This prism has a volume of 240 cm3.
What would the volume of the prism be if each dimension was halved? (Scale factor ishttp://static.k12.com/bank_packages/files/media/mathml_68f74329bc2e147090cb3e6f27fbce4255c06f3b_1.gif .)
A.
120 cm3
B.
480 cm3
C.
30 cm3
D.
60 cm3

- anonymous

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- schrodinger

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- anonymous

http://static.k12.com/calms_media/media/395500_396000/395703/2/df976dddee0bcc6657252f77ac772d47dd775716/53252_question.jpg

- mathstudent55

When you change the side of a solid by a scale factor of k,
the volume changes by a factor of \(k^3\)

- mathstudent55

Your scale factor is 1/2
What is \((1/2)^3\) ?

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## More answers

- anonymous

idk

- mathstudent55

We need to find this: \((\dfrac{1}{2}) ^3\)
Have you learned exponents?

- mathstudent55

For example, what is \(3^2\) ?

- anonymous

18

- anonymous

\[1\frac{ 1 }{ 2 }\]

- mathstudent55

No, this is how exponents work.
\(3^2 = 3 \times 3 = 9\)
For example,
\(4^3 = 4 \times 4 \times 4 = 64\)

- mathstudent55

The base tells you which number is going to be multiplied.
The exponent tells you how many of the bases to use.
\(3^2\)
The base is 3, so 3 will be multiplied.
The exponent is 2, so there will be two bases multiplied, or two 3's multiplied.
That means
\(3^2 = 3 \times 3\)
and
\(3 \times 3 = 9\)
so \(3^2 = 3 \times 3 = 9\)

- mathstudent55

Let's use a higher exponent.
What is 2^4?
You need to multiply four 2's together.
\(2^4 = 2 \times 2 \times 2 \times 2 = 16\)

- anonymous

ok then what

- mathstudent55

Do you have a better understanding of exponents now?

- anonymous

yes

- mathstudent55

Ok.
In your problem, the side was changes by a scale factor of 1/2
The rule is if the sides changes by a factor of k, the volume changes by a factor of k^3.
In your case, that means the volume changes by a factor of
\(\left( \dfrac{1}{2} \right)^3\)
Now we need to use our knowledge of exponents and find what
\(\left( \dfrac{1}{2} \right)^3\) is equal to.

- anonymous

\[1\frac{ 1 }{ 2 }\]

- mathstudent55

According to what the exponents mean,
\(\left( \dfrac{1}{2} \right)^3 = \dfrac{1}{2} \times \dfrac{1}{2} \times \dfrac{1}{2} \)

- anonymous

\[1\frac{ 1 }{ 2 }\]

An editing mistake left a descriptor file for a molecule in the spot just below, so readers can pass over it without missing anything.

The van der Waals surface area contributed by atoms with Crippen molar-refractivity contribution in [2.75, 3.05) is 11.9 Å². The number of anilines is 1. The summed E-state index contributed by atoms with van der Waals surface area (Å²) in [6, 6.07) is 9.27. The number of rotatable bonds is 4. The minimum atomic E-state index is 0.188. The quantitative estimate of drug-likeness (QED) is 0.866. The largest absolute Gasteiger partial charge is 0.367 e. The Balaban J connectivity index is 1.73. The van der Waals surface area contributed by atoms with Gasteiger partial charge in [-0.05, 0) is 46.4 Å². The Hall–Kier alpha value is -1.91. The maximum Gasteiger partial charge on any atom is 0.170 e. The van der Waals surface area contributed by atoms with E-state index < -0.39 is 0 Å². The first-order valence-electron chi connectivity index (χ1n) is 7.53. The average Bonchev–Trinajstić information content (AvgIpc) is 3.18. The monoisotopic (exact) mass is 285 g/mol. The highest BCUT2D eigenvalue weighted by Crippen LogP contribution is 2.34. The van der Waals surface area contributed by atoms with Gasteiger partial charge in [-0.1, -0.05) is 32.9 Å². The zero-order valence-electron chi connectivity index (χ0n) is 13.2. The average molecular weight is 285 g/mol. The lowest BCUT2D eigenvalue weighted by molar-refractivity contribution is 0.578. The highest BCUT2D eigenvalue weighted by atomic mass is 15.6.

- mathstudent55

\(1 \dfrac{1}{2} =
\dfrac{1}{2} + \dfrac{1}{2} +\dfrac{1}{2} \)
We are not adding the fractions. We are multiplying them together.

- mathstudent55

\(\left( \dfrac{1}{2} \right)^3 = \dfrac{1}{2} \times \dfrac{1}{2} \times \dfrac{1}{2} = \dfrac{1}{2 \times 2 \times 2} = \dfrac{1}{8}\)

- anonymous

o ok

- mathstudent55

1/8 is quite different from 1 1/2

- mathstudent55

Ok. Now we know that the volume factor is 1/8 when the side factor is 1/2.
That means that when the side of a solid becomes half what it used to be, the volume becomes 1/8 of what it used to be.

- anonymous

ummm dont get it

- mathstudent55

If your prism started with a volume of 240 cm^3, and each dimension became half, that means the volume is only 1/8 of 240 cm^3.
What is 240 cm^3 divided by 8 ?

- anonymous

30

- mathstudent55

Correct.

- mathstudent55

Here is an explanation with a figure that sometimes makes things easier to understand.

- anonymous

so 30 is the ans

- mathstudent55

|dw:1435895261732:dw|

- mathstudent55

Yes, the answer is 30 cm^3

- anonymous

thank u i have like 3 more can u help me with them

- mathstudent55

In the figure above the cube has a side of 4 cm.
The volume of the cube is
\(V = s^3 = (4 ~cm)^3 = 4 ~cm \times 4 ~cm \times 4 ~cm = 64 ~cm^3\)

- mathstudent55

Now let's draw a smaller cube in which every side is half of the original one.
|dw:1435895446522:dw|

- mathstudent55

The volume of the new cube is:
\(V = s^3 = (2 ~cm)^3 = 2 ~cm \times 2 ~cm \times 2 ~cm = 8 ~cm^3\)

- mathstudent55

Since the new cube has a side that is half of the original cube (2 cm is half of 4 cm), the scale factor of the sides is 1/2.
That means the scale factors of the volumes is (1/2)^3 = 1/8
Now look at the volumes: 64 cm^3 and 8 cm^3
Sure enough, 8 cm^3 is 1/8 the volume of the original cube, 64 cm^3.

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